I am new to c++, facing difficulty in compiling the following code

#include <iostream>
using namespace std;

class myclass {
	int i, j, k, *l; // accessible to entire program
	static int *m;

int myclass::*m = NULL;
int main()
	myclass a, b, *p;
	a.i = 100; // access to i, j, and k is OK
	a.j = 4;
	a.k = a.i * a.j;
	b.k = 12; // remember, a.k and b.k are different
	p = &b;
	*b.l = 23;
	*b.m = 23;
	//memcpy(&b.m, &b.l, sizeof(int));
	cout << "with ptr = " << *b.l << *(p->l) <<endl;
	cout << a.k << " " << b.k << endl;
	return 0;

in the above code i can access value of l very easily, for testing purpose i declared m as static, as static variable have to be defined outside the class i am doing it like "int myclass::*m = NULL;", but when i try to access the value of m (*b.m = 23;) I get error following error in the compilation.

g++ ptr1.cc
/tmp/cc1L6oUM.o: In function `main':
ptr1.cc:(.text+0x45): undefined reference to `myclass::m'
collect2: ld returned 1 exit status

can anyone tell me where I am wrong?
Is there any thing wrong in defining static variable? or is there anything wrong in accessing the value?
Your help would be appreciable. Thanks in advance.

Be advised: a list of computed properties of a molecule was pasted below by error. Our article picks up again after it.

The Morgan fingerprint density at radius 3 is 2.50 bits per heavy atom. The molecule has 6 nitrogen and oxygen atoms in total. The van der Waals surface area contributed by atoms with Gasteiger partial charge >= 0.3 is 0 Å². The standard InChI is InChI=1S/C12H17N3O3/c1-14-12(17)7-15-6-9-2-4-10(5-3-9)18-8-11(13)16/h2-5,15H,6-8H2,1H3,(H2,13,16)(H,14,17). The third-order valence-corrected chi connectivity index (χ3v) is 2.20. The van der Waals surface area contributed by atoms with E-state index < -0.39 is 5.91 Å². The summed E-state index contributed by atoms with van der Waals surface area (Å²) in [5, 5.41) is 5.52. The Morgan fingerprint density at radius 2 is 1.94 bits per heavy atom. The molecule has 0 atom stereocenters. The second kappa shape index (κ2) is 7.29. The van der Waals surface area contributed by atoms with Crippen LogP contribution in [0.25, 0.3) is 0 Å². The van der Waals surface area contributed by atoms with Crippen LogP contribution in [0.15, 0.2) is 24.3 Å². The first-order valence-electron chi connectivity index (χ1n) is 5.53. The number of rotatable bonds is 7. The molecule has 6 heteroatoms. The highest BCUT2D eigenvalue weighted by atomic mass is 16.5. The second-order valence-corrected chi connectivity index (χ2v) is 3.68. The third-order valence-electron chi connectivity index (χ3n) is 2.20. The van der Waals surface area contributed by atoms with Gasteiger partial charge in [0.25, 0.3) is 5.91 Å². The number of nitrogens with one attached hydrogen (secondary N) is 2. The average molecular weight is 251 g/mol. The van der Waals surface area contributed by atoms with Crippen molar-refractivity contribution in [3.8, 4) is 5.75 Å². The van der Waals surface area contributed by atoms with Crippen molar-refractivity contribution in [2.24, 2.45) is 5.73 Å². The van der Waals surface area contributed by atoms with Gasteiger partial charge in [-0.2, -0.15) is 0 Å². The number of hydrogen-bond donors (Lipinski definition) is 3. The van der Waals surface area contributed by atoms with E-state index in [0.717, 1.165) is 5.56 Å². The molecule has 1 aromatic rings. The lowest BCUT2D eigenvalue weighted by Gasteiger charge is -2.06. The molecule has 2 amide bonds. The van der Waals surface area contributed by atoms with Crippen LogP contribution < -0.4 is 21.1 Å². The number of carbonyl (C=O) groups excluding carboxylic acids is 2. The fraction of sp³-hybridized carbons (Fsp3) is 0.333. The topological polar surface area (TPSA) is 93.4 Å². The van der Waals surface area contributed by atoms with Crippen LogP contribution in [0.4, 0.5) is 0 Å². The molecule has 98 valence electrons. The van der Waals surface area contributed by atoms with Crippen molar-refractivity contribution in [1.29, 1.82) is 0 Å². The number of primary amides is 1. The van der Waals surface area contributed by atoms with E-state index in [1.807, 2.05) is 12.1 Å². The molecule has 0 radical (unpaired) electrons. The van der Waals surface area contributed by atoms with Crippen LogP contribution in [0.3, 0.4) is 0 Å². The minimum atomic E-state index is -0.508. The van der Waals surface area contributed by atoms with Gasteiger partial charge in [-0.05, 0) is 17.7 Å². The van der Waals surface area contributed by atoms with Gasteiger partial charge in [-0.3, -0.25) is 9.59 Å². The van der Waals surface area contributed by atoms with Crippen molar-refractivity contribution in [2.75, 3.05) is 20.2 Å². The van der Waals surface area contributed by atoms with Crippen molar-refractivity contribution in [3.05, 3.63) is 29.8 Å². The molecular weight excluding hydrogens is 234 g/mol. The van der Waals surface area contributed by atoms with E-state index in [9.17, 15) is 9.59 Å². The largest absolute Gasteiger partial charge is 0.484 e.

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All 2 Replies

The * (star) that designates a pointer is linked to the type, not the variable name. That's why I prefer the convention int* ptr; instead of int *ptr; , just because it makes it more obvious that it is a variable of name "ptr" which is a pointer to an integer. In other words, the star qualifies the type, not the variable.

With this in mind, what is wrong with your implementation is that when you set the initial value of your static data member "m", you are putting the star in the wrong location (next to the name, not to the type). So here is the solution:

int* myclass::m = NULL;

That will make it compile, but there are definitely things that are wrong with your implementation, namely, you are dereferencing pointers that were never initialized to point anywhere (i.e. l and m).

What mike_2000_17 said, plus this:

// Your code ---->
	p = &b;    // Ok
	*b.l = 23; // Bad: member 'l' has not been initialized with a valid pointer
	*b.m = 23; // Bad: static member 'm' has not been initialized with valid pointer

	cout << "with ptr = " << *b.l << *(p->l) <<endl; // Bad - see above.

// Better code ---->
        static int ll = 23;
	p = &b;
	b.l = &ll;
	b.m = &ll;

	cout << "with ptr = " << *(b.l) << *(p->l) <<endl;
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